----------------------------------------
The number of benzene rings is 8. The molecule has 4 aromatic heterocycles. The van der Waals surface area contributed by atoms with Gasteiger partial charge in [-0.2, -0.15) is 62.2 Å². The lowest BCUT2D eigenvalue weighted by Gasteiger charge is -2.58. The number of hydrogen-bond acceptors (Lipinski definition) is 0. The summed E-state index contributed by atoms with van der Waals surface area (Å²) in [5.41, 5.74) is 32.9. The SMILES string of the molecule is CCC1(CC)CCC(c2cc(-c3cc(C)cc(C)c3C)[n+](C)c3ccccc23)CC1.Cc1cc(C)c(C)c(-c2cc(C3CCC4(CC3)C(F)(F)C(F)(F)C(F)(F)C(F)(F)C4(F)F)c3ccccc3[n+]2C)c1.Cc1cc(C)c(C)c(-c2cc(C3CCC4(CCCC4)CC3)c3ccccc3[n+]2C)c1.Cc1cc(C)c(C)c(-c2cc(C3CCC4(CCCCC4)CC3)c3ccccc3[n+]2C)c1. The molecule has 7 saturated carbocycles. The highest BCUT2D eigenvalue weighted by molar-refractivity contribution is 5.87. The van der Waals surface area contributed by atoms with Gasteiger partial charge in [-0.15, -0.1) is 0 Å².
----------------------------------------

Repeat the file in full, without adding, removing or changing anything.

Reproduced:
The number of benzene rings is 8. The molecule has 4 aromatic heterocycles. The van der Waals surface area contributed by atoms with Gasteiger partial charge in [-0.2, -0.15) is 62.2 Å². The lowest BCUT2D eigenvalue weighted by Gasteiger charge is -2.58. The number of hydrogen-bond acceptors (Lipinski definition) is 0. The summed E-state index contributed by atoms with van der Waals surface area (Å²) in [5.41, 5.74) is 32.9. The SMILES string of the molecule is CCC1(CC)CCC(c2cc(-c3cc(C)cc(C)c3C)[n+](C)c3ccccc23)CC1.Cc1cc(C)c(C)c(-c2cc(C3CCC4(CC3)C(F)(F)C(F)(F)C(F)(F)C(F)(F)C4(F)F)c3ccccc3[n+]2C)c1.Cc1cc(C)c(C)c(-c2cc(C3CCC4(CCCC4)CC3)c3ccccc3[n+]2C)c1.Cc1cc(C)c(C)c(-c2cc(C3CCC4(CCCCC4)CC3)c3ccccc3[n+]2C)c1. The molecule has 7 saturated carbocycles. The highest BCUT2D eigenvalue weighted by molar-refractivity contribution is 5.87. The van der Waals surface area contributed by atoms with Gasteiger partial charge in [-0.15, -0.1) is 0 Å².